Therapeutic Touch Studio: Puseletso Modimogale

Therapeutic Touch Studio: Puseletso Modimogale


The player: Puseletso Modimogale

The business: Therapeutic Touch Studio (2002)

The concept: Massage and wellness services for stress management

Contact: +27 (0)82 689 9611 or

When qualified somatologist Puseletso Modimogale started her own stress relaxation business in 2002, she wore all the hats a start-up entrepreneur does. But as her business grew and she added  products, corporate services and more staff to the equation, she learned important lessons about the risks involved with expanding too much too fast.

Starting up

While completing her 2 year work experience with another company, Modimogale saved as much money as she could and bought some necessary equipment. But it was some of her loyal clients and family that helped with other furniture to get her started. Modimogale still needed additional funding and support though, so she approached the National Youth Development Agency and the Department of Trade and Industry for advice.

Growing pains

Modimogale explains that while she was a one-man band she could maintain her profit margins, but she experienced trouble with breaking even one the business began to expand because each time the business required additional staff, her expenses grew too. “We also bought premises instead of renting and because of these things we actually only started breaking even as recently as this year,” Modimogale explains. She now has six full-time employees and 25 casual staff available for corporate events.

She also experienced the disruptive and negative impact of not hiring the right candidate because of budget restraints. “You’re so focused on cost cutting in the beginning that I made the mistake of not putting enough emphasis on marketing strategy, and hiring the wrong person because the price was right. I didn’t realise that if I hired the right person from the start, the money would come and a lot of problems could have been avoided,” she says. One of these problems was hiring leadership not capable of delivering, which had the compounded effect of losing sight of the business plan that hindered its growth and success.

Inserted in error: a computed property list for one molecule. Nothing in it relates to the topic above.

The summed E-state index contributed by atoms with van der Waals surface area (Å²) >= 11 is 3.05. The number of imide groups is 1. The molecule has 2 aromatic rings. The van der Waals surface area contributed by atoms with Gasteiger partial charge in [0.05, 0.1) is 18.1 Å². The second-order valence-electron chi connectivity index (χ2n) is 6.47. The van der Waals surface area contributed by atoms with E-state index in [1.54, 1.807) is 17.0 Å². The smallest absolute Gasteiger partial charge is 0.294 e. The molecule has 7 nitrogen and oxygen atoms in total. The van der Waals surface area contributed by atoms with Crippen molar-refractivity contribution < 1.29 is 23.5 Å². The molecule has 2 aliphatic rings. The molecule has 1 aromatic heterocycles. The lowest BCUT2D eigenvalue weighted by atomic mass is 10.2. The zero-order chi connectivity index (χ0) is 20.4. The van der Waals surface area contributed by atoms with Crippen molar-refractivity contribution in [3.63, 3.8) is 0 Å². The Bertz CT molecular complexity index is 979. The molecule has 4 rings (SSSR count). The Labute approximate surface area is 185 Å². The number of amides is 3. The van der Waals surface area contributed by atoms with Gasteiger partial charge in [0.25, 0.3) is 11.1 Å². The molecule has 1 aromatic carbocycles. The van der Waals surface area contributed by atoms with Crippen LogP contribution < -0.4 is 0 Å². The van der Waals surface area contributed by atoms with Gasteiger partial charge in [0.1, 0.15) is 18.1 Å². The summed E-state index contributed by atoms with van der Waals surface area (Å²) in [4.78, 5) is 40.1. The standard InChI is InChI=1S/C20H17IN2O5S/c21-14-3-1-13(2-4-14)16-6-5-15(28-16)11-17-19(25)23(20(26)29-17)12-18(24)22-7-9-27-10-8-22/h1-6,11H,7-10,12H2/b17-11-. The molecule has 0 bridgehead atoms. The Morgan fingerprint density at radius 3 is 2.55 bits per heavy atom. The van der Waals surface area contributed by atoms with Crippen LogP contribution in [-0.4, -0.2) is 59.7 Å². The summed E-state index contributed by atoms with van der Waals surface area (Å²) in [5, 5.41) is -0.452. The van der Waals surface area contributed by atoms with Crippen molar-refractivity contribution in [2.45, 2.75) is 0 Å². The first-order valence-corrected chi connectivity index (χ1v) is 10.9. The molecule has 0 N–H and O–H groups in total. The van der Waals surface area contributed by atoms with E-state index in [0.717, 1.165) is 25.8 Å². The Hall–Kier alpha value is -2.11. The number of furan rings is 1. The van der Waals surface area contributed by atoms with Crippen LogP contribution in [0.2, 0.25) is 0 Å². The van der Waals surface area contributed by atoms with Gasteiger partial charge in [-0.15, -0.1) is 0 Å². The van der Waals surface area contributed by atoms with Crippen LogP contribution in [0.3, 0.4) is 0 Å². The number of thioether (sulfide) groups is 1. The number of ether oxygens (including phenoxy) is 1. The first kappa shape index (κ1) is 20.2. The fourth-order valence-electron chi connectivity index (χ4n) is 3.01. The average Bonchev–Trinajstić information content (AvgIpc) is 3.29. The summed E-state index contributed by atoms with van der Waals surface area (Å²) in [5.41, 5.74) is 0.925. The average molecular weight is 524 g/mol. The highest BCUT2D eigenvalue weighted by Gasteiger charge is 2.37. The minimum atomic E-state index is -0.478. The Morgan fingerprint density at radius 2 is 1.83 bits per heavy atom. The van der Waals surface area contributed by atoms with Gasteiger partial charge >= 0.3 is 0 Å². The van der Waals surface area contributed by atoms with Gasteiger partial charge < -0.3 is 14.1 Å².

Bending with the wind

Despite these growing pains, the recession became an important turning point for the business. Modimogale realised that low entry barriers into the beauty industry made competition fierce and trying to keep up was unsustainable. “Because of this I shifted the business’s focus away from the salon (50-50) and placed greater emphasis on corporate services (80-20).

Sometimes life forces you to change even when you’re not ready, and making the shift from salon to corporate was a challenge because it forced me out my comfort zone, but it also helped the business,” she says. “I had to learn the corporate language and put a lot of effort into getting them to sign long term contracts and get referrals for other corporates corporate clients,” Modimogale says.

Future plans

I’ve had a lot of guidance and mentorship that has helped my business evolve and grow, but I attended the Microsoft Women Entrepreneur Development Programme, because I want to develop my business skills more. My vision is to build a business that will live for my kids and grandchildren. I don’t want it to end when I die like a lot of other businesses. This means I have to develop the business and separate myself from it,” she says.

Modimogale has been approached by her corporate clients to offer her services in other provinces. Where in the past she collaborated with other salons to provide the service she is currently in the piloting stage of developing a mobile salon that will allow therapists to buy a fully equipped mobile unit and sign licencing agreements

Sisterly advice

“Women are emotional beings and business doesn’t need emotions,” says Modimogale. “Our decisions are often cluttered by many other things but at times you have to be able to say ‘a cup is a cup’ and not read into it personally,” she says.

To Modimogale, business is like a marriage. “You go in not knowing everything and you learn things as you go along. You have to work on things. So you mustn’t think divorce the minute you find dirty socks on the floor,” she laughs. “Go into business with open mindedness”.

Modimogale also stresses the importance of getting to know your business and yourself within the business before adding partners. “Many people make the mistake of thinking a partner will be the solution. But finding a partner means you have to understand that person while you’re also trying to understand the business, so you’re giving yourself double the work. Believe in yourself first,” she says.

Tracy Lee Nicol
Tracy-Lee Nicol is an experienced business writer and magazine editor. She was awarded a Masters degree with distinction from Rhodes university in 2010, and in the time since has honed her business acumen and writing skills profiling some of South Africa's most successful entrepreneurs, CEOs, franchisees and franchisors.Find her on Google+.